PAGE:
As austerity economics destroys Europe, our leaders continue to pursue it at home. The Ryan/Romney budget would essentially board up the government -- except for legally mandated programs, and of course the war machine. And at a time when there's an urgent need for government investment in the economy, too many Democrats would rather boast that they'd cut the deficit more than the Republicans would.

Most Americans think that millionaires and corporations should pay more taxes. But even the president's tepid "Buffett rule," which only mandates that they pay at least the same percentage of their income as their secretaries, has no chance of passage. We won't be able to lower the deficit without taxing millionaires and billionaires more fairly.

Calling someone a "tax-cutting deficit hawk" is like saying they're a "vegetarian butcher." It doesn't make any sense.

Sure, the deficit needs to be addressed -- after we've fixed our economic emergency. But making it our number-one priority now is like worrying about water conservation when your house is on fire.

Mayday. Mayday. Mayday. When it comes to the economy we're losing altitude, and the pilots want to point the nose down even further. The only thing they're debating is how much further down to aim. We have 311 million souls on board. We are in urgent need of assistance.

We're arguing over the scientifically settled fact of climate change -- even as tornadoes and hurricanes rip through our cities and towns. And with no apparent sense of irony, Congress keeps cutting funds for storm prediction and natural disaster response.

Bank deregulation created the financial crisis, and environmental deregulation allowed BP's greed and negligence to devastate the Gulf. Yet we keep hearing stale rhetoric about "wasteful regulations." Most of it comes from Republicans, but not all of it. A lot of Democrats are still repeating that worn-out mantra, too much for their own good -- or ours.

Mayday. Mayday. Mayday. Our cities and towns are defenseless against storms and floods. We're losing our last protections against the environmental and economic devastation wrought by unrestrained greed. We have 311 million souls on board. We are in urgent need of assistance.

Civil liberties? Our government reserves the right to kill anyone - even its own citizens - anywhere in the world. Nowadays its weapon of choice is the flying death-robot known as a "drone."

And while it's been lenient enough not to kill most of us yet, the government spies on us every day with digital edifices that rival the Great Pyramid of Cheops. These electronic antennae of the NSA, as wide and vast and vibrant as the world's great cities, probe our communications and our computers. The catacombs and skyscrapers of electrons and silicon invisibly inspect both our hard drives and our habits. They trace the electronic fingerprints of each digital touch, map the intimate geographies of our social landscape.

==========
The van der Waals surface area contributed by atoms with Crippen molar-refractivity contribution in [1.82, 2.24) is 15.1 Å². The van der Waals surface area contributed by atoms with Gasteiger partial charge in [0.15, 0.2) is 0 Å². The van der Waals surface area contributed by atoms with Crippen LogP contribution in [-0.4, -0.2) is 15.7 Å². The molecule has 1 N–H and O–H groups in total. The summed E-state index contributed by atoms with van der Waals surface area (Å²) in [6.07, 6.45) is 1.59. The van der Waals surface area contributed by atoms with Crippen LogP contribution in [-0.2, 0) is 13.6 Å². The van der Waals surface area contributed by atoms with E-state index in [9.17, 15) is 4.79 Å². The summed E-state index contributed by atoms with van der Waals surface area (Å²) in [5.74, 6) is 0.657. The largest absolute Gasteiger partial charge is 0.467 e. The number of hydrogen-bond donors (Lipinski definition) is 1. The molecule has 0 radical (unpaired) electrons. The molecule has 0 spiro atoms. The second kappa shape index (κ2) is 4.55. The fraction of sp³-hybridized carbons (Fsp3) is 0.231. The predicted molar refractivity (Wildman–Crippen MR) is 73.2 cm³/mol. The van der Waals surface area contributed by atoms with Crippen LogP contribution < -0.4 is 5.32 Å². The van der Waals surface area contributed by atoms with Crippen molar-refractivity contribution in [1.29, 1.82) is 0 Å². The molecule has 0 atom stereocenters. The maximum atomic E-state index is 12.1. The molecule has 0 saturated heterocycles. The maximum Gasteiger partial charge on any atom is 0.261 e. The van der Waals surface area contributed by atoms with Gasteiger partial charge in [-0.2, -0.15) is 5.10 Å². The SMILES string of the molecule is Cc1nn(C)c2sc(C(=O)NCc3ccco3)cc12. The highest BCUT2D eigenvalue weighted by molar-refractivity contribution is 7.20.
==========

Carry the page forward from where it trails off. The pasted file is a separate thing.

Warrant? We don't need no stinkin' warrant!

Democracy? Citizens United was the act of a body whose majority members were identified, filtered, and trained through radical groups like the Federalist Society. They were appointed because they possessed the only quality that mattered: a willingness to use the law to impose corporate rule where democracy once stood.

Their theory of "corporate personhood" says corporations have the right to speech -- with their only vernacular, money. At least they're bilingual, offering politicians both cash and checks.

Mitt Romney readily agrees that "Corporations are people, my friend!" And, as we all know, people who need people are the luckiest people in the world...

Since corporations are people and not dogs, they ride inside the car and not on top of it. They can even drive the car - and they do. Who are they? We don't know. The political shock troops of corporate America are fighting a "DISCLOSE Act" which would let us know which corporations are behind which campaigns.

So if you still don't think we're living in a Catch-22 world, consider this: That means corporations are "people" who have the right to speak - without ever being heard.

But listen. Did you hear that? "If there is anyone in the vicinity, please respond ..." The signals are finally coming through here and there. They're even forming a rescue party or two. But the ideas and the volunteers are still few in number.

Mayday. Mayday. Mayday. This is the United States of America. Our democracy and economy are failing. Our lives are endangered by greed and weather. We are abandoning our old and our young, our poor and our disabled. Our blood and wealth are being squandered in deserts and mountains.

Our rights are being sacrificed on a cash-and-carry altar. We're threatened by faceless corporate entities, by the technologies of espionage and intrusion and remote-controlled weaponry. Our political offices are "remote-controlled machinery" too.

Our pilot and crew are under the influence of unseen forces. Our position is unknown and our time is growing short. We have 311 million souls on board. We are in urgent need of assistance.

In other news, we've been told that the White House Correspondents' Dinner was very entertaining.

It's May 1, 2012. It's May Day. Mayday.

Richard (RJ) Eskow, a consultant and writer (and former insurance/finance executive), is a Senior Fellow with the Campaign for America's Future and the host of The Breakdown, broadcast Saturdays nights from 7 to 9 p.m. on WeAct Radio, AM 1480 in Washington, D.C.